Public Health Law Blog Archive

May 2016

Thursday, May 26, 2016

No Report Card for the Efficacy of Gun Education in Schools

posted on Thu, May 26 2016 11:56 am by The network

One potential viable public health measure to curb gun morbidity and mortality entails firearm education in public schools, and its important for policymakers considering firearm education to know whether these programs are working in places where they have been implemented.

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Wednesday, May 25, 2016

May Public Health Law News Roundup

posted on Wed, May 25 2016 11:51 am by The network

A number of major regulatory announcements from federal agencies grabbed headlines in May ― including the FDA’s deeming regulation on tobacco products, the USDA’s new nutrition label, and the Equal Employment Opportunity Commission’s rules on employee wellness programs.

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Improving health care access for populations transitioning from incarceration

posted on Wed, May 25 2016 11:41 am by Corey Davis

This system of mass incarceration is, needless to say, bad for health, particularly for those who were already vulnerable by virtue of their age, sex, race, gender or health needs. Compounding the problem, people who leave confinement are often not connected with the health services they need and to which they’re entitled. To attempt to reduce this lack of access to health care, the Centers for Medicare and Medicaid Services (CMS) recently released two documents.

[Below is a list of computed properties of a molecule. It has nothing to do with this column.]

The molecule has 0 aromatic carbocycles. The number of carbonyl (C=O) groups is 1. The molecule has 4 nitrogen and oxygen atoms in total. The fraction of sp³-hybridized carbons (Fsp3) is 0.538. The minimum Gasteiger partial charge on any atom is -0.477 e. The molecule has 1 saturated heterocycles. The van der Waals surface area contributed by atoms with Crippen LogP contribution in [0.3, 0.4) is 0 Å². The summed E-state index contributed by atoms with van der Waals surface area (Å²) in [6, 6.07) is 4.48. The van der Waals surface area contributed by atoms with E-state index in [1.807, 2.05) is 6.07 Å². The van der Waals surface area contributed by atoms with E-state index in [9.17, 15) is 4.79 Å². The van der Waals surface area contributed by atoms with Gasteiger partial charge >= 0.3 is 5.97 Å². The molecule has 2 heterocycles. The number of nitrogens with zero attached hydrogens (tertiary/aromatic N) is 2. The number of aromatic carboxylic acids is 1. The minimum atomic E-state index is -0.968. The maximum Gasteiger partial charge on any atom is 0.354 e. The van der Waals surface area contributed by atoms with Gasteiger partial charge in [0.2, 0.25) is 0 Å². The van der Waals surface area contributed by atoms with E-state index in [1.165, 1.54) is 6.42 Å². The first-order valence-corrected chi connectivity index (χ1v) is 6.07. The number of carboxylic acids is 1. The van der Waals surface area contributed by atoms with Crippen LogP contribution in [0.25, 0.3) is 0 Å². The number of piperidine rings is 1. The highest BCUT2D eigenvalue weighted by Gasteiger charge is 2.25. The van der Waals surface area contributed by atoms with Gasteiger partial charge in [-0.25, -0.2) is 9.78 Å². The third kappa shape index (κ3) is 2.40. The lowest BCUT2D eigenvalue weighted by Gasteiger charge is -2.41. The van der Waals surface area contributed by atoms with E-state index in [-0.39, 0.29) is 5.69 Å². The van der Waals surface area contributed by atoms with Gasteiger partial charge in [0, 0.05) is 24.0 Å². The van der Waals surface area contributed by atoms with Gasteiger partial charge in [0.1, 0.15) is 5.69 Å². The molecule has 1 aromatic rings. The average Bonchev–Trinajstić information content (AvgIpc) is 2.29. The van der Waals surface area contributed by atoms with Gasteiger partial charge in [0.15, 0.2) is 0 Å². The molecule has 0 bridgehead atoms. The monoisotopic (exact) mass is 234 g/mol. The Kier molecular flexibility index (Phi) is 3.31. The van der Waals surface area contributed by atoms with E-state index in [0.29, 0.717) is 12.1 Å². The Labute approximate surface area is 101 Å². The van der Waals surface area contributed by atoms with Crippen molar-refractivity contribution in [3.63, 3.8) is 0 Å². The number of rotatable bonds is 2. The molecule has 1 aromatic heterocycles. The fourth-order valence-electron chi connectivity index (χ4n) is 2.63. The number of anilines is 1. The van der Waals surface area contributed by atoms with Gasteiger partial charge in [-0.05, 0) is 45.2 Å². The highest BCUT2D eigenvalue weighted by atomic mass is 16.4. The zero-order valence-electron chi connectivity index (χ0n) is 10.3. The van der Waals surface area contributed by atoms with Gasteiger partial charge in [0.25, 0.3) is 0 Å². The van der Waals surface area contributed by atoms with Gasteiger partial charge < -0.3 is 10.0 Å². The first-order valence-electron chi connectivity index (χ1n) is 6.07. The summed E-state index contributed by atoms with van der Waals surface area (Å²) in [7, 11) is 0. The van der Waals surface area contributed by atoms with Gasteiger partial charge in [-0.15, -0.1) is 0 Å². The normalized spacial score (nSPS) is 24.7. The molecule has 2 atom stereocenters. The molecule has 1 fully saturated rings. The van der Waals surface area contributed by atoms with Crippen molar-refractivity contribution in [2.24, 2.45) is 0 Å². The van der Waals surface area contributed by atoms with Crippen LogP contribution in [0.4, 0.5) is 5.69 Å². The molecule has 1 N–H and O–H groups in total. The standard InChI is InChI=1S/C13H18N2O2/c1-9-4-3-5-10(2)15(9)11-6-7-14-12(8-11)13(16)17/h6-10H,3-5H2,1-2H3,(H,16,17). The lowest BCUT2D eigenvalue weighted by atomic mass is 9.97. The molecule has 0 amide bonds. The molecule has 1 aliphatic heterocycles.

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Tuesday, May 10, 2016

Protecting the Housing Rights of Domestic Violence Victims

posted on Tue, May 10 2016 12:24 pm by Mathew Swinburne

In addition to physical and psychological trauma, domestic violence has another serious public health implication - homelessness. Homeless individuals have problems accessing healthcare, which contributes to increased rates of chronic health problems, mental illness, substance abuse and sexually transmitted disease. To exacerbate this situation, the complex safety needs of domestic violence victims frequently exceed the capabilities of traditional shelters and temporary housing programs.

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Wednesday, May 4, 2016

Flint Water Crisis: Policy Measures to Address the Health Consequences of Lead Poisoning

posted on Wed, May 4 2016 1:25 pm by Marie DeFer

Lead poisoning affects people of all ages. Children and pregnant women who suffer from prolonged lead exposure are especially at risk for serious lifelong health and socioeconomic consequences. Lead poisoning is often irreversible and policymakers have the opportunity to increase measures to mitigate the effects of lead poisoning.

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